Hubble images of dying stars could shed light on living Earth
Mosaic of four nebula observed by Hubble within the Large Magellanic Cloud
BALTIMORE, Maryland (CNN) -- Training its eye on decaying
stars in a nearby galaxy, the Hubble Space Telescope could
uncover clues about the formation of our solar system and
life on Earth.
Newly released Hubble images of glowing gas around 27 stars in the Large Magellanic Cloud (LMC), released Thursday, represent the most
detailed study of planetary nebula outside of the Milky Way.
The stellar relics are many times farther away than similar
planetary nebula in this galaxy. But because all of those in
the LMC are the same distance from Earth, about 168,000
light-years, scientists can determine their brightness with
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"They are known distances, which means that if I can observe
an apparent brightness, I know the absolute brightness," said
Dr. Letizia Stanghellini, a Hubble astronomer.
Scientists consider study of the LMC important because it
could help explain the genesis of our galaxy.
"The Large Magellanic Cloud is a galaxy that is different
than the Milky Way," Stanghellini said. "It mimics an
environment that is closer to the early universe and is of
great cosmological interest."
Carbon sign of cosmic age
Only lighter elements like hydrogen filled the early
universe. As stars died they produced heavier elements. And
stars that create planetary nebulae unleash great quantities
of carbon, the elemental building block of known life.
The presence of carbon on Earth and in the solar system means
that our sun is a younger star, formed 4.6 billion years ago
in part from heavy elements like carbon cast off from an
older generation of stars.
Understanding how the molecular building blocks of life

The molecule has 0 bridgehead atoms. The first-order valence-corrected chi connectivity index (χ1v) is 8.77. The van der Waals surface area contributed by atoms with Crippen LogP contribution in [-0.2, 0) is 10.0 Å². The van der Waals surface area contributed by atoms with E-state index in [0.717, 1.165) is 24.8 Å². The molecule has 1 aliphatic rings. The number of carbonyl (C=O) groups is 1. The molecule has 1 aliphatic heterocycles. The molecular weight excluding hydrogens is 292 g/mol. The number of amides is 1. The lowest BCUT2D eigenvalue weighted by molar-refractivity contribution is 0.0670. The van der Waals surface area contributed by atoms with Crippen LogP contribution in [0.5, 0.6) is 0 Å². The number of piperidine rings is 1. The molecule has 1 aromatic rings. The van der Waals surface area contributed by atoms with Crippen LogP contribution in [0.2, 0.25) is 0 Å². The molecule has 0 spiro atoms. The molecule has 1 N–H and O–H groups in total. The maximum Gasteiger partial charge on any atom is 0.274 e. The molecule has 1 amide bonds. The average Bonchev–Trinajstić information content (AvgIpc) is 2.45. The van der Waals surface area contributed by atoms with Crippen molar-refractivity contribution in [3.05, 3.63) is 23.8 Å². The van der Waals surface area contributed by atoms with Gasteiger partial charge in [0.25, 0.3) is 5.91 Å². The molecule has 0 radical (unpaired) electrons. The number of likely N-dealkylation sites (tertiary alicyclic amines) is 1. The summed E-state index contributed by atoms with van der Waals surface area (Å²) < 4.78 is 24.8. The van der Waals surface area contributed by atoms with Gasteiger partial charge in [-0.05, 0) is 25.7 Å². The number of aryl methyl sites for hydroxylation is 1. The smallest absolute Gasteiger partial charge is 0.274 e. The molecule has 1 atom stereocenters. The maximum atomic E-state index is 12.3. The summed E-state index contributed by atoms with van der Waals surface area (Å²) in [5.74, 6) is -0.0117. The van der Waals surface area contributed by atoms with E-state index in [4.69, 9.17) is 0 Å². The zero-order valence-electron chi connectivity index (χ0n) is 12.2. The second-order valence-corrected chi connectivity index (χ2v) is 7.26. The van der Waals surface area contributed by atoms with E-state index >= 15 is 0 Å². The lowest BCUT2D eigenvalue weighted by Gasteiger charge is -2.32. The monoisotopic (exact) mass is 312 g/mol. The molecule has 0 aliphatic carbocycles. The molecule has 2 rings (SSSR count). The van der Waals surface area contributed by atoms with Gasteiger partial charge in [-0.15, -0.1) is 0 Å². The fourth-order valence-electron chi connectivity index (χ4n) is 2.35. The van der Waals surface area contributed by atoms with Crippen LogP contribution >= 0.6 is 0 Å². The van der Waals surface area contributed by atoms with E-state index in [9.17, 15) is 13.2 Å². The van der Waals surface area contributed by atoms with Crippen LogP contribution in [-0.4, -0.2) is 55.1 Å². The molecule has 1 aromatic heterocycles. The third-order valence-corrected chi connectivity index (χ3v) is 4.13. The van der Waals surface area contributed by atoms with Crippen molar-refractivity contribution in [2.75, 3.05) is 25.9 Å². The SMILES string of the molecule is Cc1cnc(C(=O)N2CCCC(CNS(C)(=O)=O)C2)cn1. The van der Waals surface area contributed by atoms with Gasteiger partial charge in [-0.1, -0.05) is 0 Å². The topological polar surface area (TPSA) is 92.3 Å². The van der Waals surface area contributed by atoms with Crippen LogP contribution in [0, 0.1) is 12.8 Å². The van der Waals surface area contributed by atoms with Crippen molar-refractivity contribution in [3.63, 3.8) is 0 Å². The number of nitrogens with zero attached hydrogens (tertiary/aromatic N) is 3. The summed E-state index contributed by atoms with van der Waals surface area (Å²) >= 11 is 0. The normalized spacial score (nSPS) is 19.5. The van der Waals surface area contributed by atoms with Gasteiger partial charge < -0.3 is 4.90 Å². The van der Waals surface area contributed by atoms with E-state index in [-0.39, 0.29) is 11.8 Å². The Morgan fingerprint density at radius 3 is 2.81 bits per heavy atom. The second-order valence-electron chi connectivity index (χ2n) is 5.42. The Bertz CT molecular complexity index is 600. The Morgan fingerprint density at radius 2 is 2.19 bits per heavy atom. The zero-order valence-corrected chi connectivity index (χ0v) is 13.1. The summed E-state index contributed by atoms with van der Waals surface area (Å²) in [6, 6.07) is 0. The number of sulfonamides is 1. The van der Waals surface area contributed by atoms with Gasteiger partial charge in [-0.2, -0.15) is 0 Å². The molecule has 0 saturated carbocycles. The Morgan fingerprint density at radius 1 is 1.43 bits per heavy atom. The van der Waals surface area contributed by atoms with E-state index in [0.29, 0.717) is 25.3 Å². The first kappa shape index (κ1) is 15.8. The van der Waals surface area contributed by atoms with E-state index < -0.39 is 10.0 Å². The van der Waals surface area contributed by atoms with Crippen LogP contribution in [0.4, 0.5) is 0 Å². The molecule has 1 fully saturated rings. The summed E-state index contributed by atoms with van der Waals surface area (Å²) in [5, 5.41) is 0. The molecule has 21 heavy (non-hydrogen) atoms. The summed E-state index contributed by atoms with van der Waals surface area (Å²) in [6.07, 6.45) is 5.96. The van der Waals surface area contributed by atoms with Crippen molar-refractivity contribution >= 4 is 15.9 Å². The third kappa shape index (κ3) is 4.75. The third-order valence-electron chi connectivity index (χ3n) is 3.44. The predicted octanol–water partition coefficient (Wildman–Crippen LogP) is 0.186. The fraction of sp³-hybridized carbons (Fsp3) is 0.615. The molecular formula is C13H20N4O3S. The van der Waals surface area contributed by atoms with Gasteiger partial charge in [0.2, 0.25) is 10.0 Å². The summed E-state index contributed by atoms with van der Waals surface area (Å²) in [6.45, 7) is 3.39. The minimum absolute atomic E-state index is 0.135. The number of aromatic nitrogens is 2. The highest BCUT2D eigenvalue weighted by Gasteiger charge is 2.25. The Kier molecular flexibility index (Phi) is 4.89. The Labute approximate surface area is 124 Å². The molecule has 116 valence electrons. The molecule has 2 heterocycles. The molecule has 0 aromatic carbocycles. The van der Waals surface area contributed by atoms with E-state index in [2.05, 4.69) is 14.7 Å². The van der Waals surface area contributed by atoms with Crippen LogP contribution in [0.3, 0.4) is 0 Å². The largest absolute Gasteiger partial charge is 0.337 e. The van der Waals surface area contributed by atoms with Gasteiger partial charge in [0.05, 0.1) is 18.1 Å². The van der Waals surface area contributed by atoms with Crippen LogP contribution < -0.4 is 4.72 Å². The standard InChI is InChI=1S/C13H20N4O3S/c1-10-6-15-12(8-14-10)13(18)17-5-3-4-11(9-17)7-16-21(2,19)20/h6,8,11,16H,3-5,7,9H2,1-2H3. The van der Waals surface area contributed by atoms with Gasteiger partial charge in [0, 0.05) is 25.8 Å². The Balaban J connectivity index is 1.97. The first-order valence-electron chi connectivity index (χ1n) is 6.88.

formed could help solve the mystery of how life evolved in
our solar system, according to Hubble astronomers.
Resembling early conditions of the universe, the LMC promises
to offer scientists an intriguing laboratory for years to
come. Just why does the nearby galaxy appear so youthful?
"This is a question that everyone's trying to solve,"
A galactic zoo
The Hubble images, taken between June and September 1999,
show a rich variety of planetary nebula. SMP 16, 30 and 93
are bipolar nebula, dual lobes of gas emitted from a decaying
star. The pinwheel-shaped SMP 10 is classified as a
"point-symmetric" nebula. SMP 4 has an elliptical shape. And SMP 27,
a quadrupolar nebula, consists of four lobes of gas.
Lines point to the locations of the nebulas in a picture of the LMC taken by an observatory on Earth. Blue indicates
hotter temperatures; red, cooler ones.
Heavier elements like neon, created only when giant stars
explode into supernovas, are abundant in bipolar nebulae,
indicating their relative youth.
The Space Telescope Science Institute in Baltimore, Maryland,
manages the Hubble observatory, a joint project of NASA and
the European Space Agency.
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